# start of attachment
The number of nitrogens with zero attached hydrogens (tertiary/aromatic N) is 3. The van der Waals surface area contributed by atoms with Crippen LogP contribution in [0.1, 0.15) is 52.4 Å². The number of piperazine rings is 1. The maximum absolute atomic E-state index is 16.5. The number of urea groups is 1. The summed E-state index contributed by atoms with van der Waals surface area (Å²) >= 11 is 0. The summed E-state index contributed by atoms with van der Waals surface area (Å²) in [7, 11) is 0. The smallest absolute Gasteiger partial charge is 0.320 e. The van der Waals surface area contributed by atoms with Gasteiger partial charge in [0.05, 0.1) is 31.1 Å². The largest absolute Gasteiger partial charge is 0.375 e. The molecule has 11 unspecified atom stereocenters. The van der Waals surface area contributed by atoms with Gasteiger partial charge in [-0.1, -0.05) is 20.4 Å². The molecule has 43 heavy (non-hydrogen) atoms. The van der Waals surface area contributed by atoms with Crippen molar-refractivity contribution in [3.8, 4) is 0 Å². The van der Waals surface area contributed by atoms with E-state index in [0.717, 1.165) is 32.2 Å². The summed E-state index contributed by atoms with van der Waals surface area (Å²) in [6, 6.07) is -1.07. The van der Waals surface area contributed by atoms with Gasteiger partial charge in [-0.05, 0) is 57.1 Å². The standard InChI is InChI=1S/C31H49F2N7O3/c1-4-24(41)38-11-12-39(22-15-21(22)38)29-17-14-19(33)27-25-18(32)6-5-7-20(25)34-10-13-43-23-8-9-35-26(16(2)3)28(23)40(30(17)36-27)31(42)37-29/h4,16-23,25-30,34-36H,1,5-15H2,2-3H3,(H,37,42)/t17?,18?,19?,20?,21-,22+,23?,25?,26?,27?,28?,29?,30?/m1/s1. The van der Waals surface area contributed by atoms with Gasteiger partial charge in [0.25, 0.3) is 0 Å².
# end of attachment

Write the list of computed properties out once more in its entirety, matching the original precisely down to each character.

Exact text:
The number of nitrogens with zero attached hydrogens (tertiary/aromatic N) is 3. The van der Waals surface area contributed by atoms with Crippen LogP contribution in [0.1, 0.15) is 52.4 Å². The number of piperazine rings is 1. The maximum absolute atomic E-state index is 16.5. The number of urea groups is 1. The summed E-state index contributed by atoms with van der Waals surface area (Å²) >= 11 is 0. The summed E-state index contributed by atoms with van der Waals surface area (Å²) in [7, 11) is 0. The smallest absolute Gasteiger partial charge is 0.320 e. The van der Waals surface area contributed by atoms with Gasteiger partial charge in [0.05, 0.1) is 31.1 Å². The largest absolute Gasteiger partial charge is 0.375 e. The molecule has 11 unspecified atom stereocenters. The van der Waals surface area contributed by atoms with Gasteiger partial charge in [-0.1, -0.05) is 20.4 Å². The molecule has 43 heavy (non-hydrogen) atoms. The van der Waals surface area contributed by atoms with Crippen molar-refractivity contribution in [3.8, 4) is 0 Å². The van der Waals surface area contributed by atoms with E-state index in [0.717, 1.165) is 32.2 Å². The summed E-state index contributed by atoms with van der Waals surface area (Å²) in [6, 6.07) is -1.07. The van der Waals surface area contributed by atoms with Gasteiger partial charge in [-0.05, 0) is 57.1 Å². The standard InChI is InChI=1S/C31H49F2N7O3/c1-4-24(41)38-11-12-39(22-15-21(22)38)29-17-14-19(33)27-25-18(32)6-5-7-20(25)34-10-13-43-23-8-9-35-26(16(2)3)28(23)40(30(17)36-27)31(42)37-29/h4,16-23,25-30,34-36H,1,5-15H2,2-3H3,(H,37,42)/t17?,18?,19?,20?,21-,22+,23?,25?,26?,27?,28?,29?,30?/m1/s1. The van der Waals surface area contributed by atoms with Gasteiger partial charge in [0.25, 0.3) is 0 Å².